1. souse, n.5: 3. A drunkard. slang (chiefly U.S.). (OED)
  2. white souse, n.1: A blog for literature, politics, science, and the occasional cocktail.

Monday, April 6, 2009

Texas' First Brewery

Few people realize that back before the great consolidations of the sixties and seventies, (and the more recent emergence of gems like Real Ale, Southern Star, St. Arnold, and Rahr & Sons), Texas was a major beer-producing state, with dozens of breweries. Perhaps the oldest (and most historic) was the (1855) Kriesche Brewery of LaGrange, which was built into Monument hill in order to produce good cellaring conditions and get closer to the source of one of the area's many natural springs. Here is what C. E. Lieberman, swept up in the poetry of the moment, wrote of visiting the ruins (from the 1959 Brewer's Digest):

The roof of the main building above the cellar had collapsed decades ago. Only a few pieces of metal fragments were to be found in the rubble. Where the masonry had escaped the irresistible strength of jungle-growth and pressures from moving earth, it manifests the great pains and skill exercised by the artisans who pioneered this business. Though the vegetation had proved its might, and the twisted trees seem to scoff at mere man through their beards of Spanish moss, it wasn't difficult to picture in ones mind's eye the hustle and bustle that took place around the clearing back in those rustic days.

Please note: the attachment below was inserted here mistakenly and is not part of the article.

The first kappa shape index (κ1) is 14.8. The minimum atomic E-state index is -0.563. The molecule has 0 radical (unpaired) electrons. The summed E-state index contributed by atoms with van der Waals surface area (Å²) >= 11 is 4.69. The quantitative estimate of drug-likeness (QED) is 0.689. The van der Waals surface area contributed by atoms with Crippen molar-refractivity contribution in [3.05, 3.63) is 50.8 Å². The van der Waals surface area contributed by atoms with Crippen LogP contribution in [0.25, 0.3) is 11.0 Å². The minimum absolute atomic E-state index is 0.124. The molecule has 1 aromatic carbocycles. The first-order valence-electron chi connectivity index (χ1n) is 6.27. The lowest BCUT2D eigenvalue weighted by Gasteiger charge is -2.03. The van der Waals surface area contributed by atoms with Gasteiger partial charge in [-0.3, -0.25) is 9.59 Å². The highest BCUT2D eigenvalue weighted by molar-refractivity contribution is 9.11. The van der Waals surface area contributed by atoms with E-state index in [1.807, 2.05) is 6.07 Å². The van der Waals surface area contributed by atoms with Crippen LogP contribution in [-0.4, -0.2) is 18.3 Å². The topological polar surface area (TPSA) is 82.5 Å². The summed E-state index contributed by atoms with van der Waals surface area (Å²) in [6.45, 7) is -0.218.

Lieberman was then head of Houston's own Gulf Brewing Company, the producer of Grand Prize beer (famous to collectors of beer memorabilia), which Howard Hughes set up in order to diversify his family's tooling company. Breweries were valuable commodities in pre- and post-prohibition Texas, because they also served as key local sources for ice (they had to build massive ice makers in order to keep their beer nice and cool in the Texas heat). A great interview with Lieberman appears on a site devoted to Pennsylvania brewing history. One of Lieberman's achievements was a revival of the Horlacher "Nine Months Old" beer which was lost during prohibition. If I had to guess, it was probably a Märzen, that is, a stronger alcohol beer originally brewed in the early Spring and then lagered in cellars through the summer for six to twelve months before release. This was the origin of the now-famous Oktoberfest style (though Ray Daniels suggests the original style was probably darker, with more body, hops, and alcohol than current examples).

You can also read about Kreische brewery at the Texas Parks and Wildlife site (it's now a state park). One striking tidbit: Kreische built a shooting gallery and dance hall on the brewery grounds. After all, there's nothing that pairs better in Texas than drinking, dancing, and shooting things.

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